Time to crack down on the mining monopolies

[a response to Allister Sparks’ ‘I pity the class of 2013’]

It is amazing how 2 people can look at the same scene but see completely different pictures. Allister Sparks sees only the faults of the ANC govt but we see not only this but also the faults of the capitalist system and mining monopolies.

The rise of mass schooling internationally went hand in hand with the development of the capitalist system which requires a large, literate but docile pool of labour.

The imperialist monopolies have kept Africa as a provider of raw, unprocessed mining and farming goods. This meant that a limited number of skilled and semi-skilled workers were needed as well as a huge pool of largely unskilled but barely literate workforce was required. It is from these requirements of the capitalist system that mass schooling has developed in Africa. Thus it is by design that only 8% of schools have functioning libraries; it is by design that of 2,7 million who start school, only 700 000 reach matric. The capitalist system in Africa is based not only on cheap labour but requires massive unemployment to drive down wages as far as possible to maximize the profits for the monopolies. The ANC govt is merely the blunt instrument of the monopolies to beat down the masses according to their requirements, whims and fancies.

Sparks promotes the myth that SA education expenditure is ‘among the highest in the world’. A closer examination of the figures show that SA ranks 58 in the world and, despite being the biggest economy in Africa, only comes in at number 17 on the continent for per capita education expenses. Lesotho, Swaziland, Namibia, Kenya and Sudan, among others, rank higher than SA. Thus the question really should be why the education expenditure is so low in SA?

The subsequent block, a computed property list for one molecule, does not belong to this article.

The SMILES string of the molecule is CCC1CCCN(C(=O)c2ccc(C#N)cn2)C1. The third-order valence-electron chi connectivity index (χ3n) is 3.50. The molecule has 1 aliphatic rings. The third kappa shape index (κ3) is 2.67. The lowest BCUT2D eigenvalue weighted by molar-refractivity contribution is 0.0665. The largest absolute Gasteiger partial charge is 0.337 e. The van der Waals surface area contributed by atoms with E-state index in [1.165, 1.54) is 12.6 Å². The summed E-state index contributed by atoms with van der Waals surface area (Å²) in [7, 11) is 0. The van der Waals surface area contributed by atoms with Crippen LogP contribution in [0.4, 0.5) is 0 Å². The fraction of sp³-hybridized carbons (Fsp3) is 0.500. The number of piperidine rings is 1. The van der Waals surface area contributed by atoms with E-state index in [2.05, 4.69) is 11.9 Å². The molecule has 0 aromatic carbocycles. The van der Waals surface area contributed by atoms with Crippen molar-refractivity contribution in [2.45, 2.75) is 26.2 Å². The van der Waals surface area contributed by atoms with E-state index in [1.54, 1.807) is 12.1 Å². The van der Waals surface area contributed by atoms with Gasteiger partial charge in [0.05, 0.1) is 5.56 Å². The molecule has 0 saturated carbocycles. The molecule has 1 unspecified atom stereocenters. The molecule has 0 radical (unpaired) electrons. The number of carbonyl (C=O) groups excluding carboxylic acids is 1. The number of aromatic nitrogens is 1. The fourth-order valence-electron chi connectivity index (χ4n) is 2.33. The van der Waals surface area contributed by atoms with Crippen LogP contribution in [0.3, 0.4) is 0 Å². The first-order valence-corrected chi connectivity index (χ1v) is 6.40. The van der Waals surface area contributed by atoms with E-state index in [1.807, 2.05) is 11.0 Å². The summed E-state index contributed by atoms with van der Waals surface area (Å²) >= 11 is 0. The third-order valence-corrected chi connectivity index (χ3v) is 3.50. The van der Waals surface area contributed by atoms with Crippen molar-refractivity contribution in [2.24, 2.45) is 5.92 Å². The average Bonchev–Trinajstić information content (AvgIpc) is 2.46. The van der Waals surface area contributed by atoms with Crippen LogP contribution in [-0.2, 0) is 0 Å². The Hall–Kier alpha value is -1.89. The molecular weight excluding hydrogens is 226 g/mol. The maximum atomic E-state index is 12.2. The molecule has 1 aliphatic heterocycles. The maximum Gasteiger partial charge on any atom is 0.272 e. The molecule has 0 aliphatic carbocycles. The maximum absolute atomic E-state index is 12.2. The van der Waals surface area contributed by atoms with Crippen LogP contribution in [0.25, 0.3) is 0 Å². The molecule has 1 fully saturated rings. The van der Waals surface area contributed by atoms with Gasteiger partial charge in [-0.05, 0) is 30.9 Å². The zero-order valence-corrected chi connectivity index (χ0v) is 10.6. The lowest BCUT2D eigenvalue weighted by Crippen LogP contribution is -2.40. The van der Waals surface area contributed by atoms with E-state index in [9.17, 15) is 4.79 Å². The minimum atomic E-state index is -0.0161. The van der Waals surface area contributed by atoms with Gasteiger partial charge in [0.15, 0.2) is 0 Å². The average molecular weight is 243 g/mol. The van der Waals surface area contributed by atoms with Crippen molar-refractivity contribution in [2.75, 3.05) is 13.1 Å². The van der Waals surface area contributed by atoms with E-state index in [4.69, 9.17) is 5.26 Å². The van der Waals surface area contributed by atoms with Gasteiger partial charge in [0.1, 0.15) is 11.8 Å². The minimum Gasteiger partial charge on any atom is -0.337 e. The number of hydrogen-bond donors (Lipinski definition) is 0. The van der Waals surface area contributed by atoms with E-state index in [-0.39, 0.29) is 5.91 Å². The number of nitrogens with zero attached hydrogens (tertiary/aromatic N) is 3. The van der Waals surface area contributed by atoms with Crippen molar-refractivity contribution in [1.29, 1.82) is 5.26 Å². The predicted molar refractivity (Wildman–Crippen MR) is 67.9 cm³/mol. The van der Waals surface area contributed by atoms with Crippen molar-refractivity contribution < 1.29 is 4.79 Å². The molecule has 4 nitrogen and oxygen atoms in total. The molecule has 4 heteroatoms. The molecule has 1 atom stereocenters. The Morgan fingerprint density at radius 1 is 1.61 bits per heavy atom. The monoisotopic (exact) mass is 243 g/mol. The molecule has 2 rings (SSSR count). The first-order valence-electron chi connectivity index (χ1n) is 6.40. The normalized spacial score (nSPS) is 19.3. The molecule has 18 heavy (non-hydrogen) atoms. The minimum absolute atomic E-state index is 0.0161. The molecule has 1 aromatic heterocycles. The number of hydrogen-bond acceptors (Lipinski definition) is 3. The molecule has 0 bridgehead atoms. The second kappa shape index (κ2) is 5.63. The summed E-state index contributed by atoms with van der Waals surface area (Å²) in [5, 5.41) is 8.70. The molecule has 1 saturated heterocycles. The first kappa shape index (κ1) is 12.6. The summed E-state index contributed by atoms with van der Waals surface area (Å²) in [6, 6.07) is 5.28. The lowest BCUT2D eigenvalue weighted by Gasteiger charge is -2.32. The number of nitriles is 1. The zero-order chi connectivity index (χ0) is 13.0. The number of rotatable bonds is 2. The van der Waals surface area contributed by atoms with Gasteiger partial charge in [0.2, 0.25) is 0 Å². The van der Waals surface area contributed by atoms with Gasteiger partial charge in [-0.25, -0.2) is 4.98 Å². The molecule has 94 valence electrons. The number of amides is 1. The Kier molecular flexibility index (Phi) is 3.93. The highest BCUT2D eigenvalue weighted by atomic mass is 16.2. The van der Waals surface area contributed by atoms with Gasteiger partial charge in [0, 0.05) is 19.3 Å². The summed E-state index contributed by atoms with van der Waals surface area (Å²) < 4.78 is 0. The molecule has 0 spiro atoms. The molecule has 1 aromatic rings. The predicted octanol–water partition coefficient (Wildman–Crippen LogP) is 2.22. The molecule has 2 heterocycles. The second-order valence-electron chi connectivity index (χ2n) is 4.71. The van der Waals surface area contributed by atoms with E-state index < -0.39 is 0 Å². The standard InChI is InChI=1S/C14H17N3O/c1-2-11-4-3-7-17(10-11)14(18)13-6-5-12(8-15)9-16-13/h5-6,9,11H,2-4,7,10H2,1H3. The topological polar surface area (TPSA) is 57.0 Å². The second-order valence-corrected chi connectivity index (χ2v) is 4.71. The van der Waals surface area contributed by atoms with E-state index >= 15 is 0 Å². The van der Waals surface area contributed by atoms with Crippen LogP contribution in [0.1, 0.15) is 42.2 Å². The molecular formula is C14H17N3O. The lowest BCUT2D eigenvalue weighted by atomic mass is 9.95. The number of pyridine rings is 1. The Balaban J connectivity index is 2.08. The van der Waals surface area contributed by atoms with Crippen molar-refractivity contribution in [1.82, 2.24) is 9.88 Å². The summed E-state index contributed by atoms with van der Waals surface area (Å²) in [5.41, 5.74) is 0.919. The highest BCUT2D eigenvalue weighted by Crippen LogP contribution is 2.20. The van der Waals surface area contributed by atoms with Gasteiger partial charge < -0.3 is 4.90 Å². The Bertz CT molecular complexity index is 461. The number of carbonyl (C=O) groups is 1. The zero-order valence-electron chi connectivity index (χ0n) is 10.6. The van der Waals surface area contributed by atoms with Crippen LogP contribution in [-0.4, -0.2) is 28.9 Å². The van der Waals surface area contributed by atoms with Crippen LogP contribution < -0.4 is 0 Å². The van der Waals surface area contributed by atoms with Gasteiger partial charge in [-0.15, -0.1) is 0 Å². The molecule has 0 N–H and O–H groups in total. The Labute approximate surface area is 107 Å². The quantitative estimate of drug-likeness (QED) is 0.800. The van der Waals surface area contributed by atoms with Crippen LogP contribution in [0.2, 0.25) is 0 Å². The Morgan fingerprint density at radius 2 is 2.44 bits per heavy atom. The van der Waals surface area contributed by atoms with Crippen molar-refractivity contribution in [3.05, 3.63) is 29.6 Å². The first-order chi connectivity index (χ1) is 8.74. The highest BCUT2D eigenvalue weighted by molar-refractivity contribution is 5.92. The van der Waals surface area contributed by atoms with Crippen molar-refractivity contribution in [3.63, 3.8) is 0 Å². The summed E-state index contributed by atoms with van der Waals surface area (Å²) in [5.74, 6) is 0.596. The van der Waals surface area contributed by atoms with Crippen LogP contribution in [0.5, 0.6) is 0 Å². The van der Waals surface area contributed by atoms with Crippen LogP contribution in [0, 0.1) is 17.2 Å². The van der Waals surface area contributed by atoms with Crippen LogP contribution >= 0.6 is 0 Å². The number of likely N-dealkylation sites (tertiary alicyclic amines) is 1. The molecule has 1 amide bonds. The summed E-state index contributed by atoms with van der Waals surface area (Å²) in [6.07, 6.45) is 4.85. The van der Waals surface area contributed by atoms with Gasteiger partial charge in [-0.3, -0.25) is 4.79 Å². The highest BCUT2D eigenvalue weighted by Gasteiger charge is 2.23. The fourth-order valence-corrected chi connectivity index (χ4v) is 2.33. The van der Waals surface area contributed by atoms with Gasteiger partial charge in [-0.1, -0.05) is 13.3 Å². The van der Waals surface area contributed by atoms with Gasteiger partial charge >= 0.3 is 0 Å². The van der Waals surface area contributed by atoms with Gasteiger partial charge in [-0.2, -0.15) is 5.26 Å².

Part of the answer lies in the adoption by the ANC govt of structural adjustment programmes of the World Bank since 1996, where wages were kept low and education expenses were limited, masses of Mathematics teachers were retrenched and teacher training colleges closed down.

It has also come to light in the Journal of Southern African Studies, in an article by Ben Fine on capital flight from SA, that the mining monopolies have been stealing massive amounts from the country for the past 40 years at least. In 2007 such theft, through transfer pricing and mislabelling reached its zenith of 23% of GDP, ie about R600bn was taken out illegally from the country by the mining monopolies in one year alone. This massive amount is besides what the monopolies take out through their usual methods. Thus amounts of up to R1 trillion per year is being carried offshore by the mining monopolies. The erudite Sparks is aware of this but deliberately ignores this. No, blame only the ANC, not the puppet master. Thus Sparks gives away who his own class position, namely being totally subservient to big capital. [transfer pricing for example, is where a mine exports Platinum, which goes at $1400 per unit, but labels it as the cheaper Palladium, which goes at roughly $400 per unit; thus about $1000 per unit is smuggled out without paying tax on it].